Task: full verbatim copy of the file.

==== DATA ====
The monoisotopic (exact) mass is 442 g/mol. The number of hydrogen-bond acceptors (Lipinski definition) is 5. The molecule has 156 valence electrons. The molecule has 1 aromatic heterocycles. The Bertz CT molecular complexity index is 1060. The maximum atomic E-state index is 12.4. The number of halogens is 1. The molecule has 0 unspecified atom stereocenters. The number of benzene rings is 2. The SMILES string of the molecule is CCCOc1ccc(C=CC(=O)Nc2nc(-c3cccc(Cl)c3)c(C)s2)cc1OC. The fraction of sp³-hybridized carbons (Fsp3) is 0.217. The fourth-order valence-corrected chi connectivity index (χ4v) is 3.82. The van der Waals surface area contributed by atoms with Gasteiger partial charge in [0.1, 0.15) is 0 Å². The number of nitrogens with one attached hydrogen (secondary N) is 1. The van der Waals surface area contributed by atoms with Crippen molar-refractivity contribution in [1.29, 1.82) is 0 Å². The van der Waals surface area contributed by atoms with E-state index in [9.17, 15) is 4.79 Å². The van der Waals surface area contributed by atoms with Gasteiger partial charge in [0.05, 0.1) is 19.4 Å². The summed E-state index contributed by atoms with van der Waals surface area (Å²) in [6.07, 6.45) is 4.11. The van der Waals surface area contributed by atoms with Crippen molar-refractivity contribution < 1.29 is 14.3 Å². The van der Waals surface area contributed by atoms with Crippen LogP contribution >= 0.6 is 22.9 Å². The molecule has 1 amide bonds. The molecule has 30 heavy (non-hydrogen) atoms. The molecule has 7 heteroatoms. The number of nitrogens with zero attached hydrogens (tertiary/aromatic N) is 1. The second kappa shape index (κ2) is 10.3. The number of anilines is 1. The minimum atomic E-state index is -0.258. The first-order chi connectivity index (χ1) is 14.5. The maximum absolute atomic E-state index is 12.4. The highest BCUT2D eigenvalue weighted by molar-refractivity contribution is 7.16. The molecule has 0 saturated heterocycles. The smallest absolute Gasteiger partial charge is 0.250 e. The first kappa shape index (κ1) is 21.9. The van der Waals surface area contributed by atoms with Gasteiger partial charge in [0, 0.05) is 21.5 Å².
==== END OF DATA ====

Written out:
The monoisotopic (exact) mass is 442 g/mol. The number of hydrogen-bond acceptors (Lipinski definition) is 5. The molecule has 156 valence electrons. The molecule has 1 aromatic heterocycles. The Bertz CT molecular complexity index is 1060. The maximum atomic E-state index is 12.4. The number of halogens is 1. The molecule has 0 unspecified atom stereocenters. The number of benzene rings is 2. The SMILES string of the molecule is CCCOc1ccc(C=CC(=O)Nc2nc(-c3cccc(Cl)c3)c(C)s2)cc1OC. The fraction of sp³-hybridized carbons (Fsp3) is 0.217. The fourth-order valence-corrected chi connectivity index (χ4v) is 3.82. The van der Waals surface area contributed by atoms with Gasteiger partial charge in [0.1, 0.15) is 0 Å². The number of nitrogens with one attached hydrogen (secondary N) is 1. The van der Waals surface area contributed by atoms with Crippen molar-refractivity contribution in [1.29, 1.82) is 0 Å². The van der Waals surface area contributed by atoms with E-state index in [9.17, 15) is 4.79 Å². The van der Waals surface area contributed by atoms with Gasteiger partial charge in [0.05, 0.1) is 19.4 Å². The summed E-state index contributed by atoms with van der Waals surface area (Å²) in [6.07, 6.45) is 4.11. The van der Waals surface area contributed by atoms with Crippen molar-refractivity contribution < 1.29 is 14.3 Å². The van der Waals surface area contributed by atoms with Crippen LogP contribution >= 0.6 is 22.9 Å². The molecule has 1 amide bonds. The molecule has 30 heavy (non-hydrogen) atoms. The molecule has 7 heteroatoms. The number of nitrogens with zero attached hydrogens (tertiary/aromatic N) is 1. The second kappa shape index (κ2) is 10.3. The number of anilines is 1. The minimum atomic E-state index is -0.258. The first-order chi connectivity index (χ1) is 14.5. The maximum absolute atomic E-state index is 12.4. The highest BCUT2D eigenvalue weighted by molar-refractivity contribution is 7.16. The molecule has 0 saturated heterocycles. The smallest absolute Gasteiger partial charge is 0.250 e. The first kappa shape index (κ1) is 21.9. The van der Waals surface area contributed by atoms with Gasteiger partial charge in [0, 0.05) is 21.5 Å².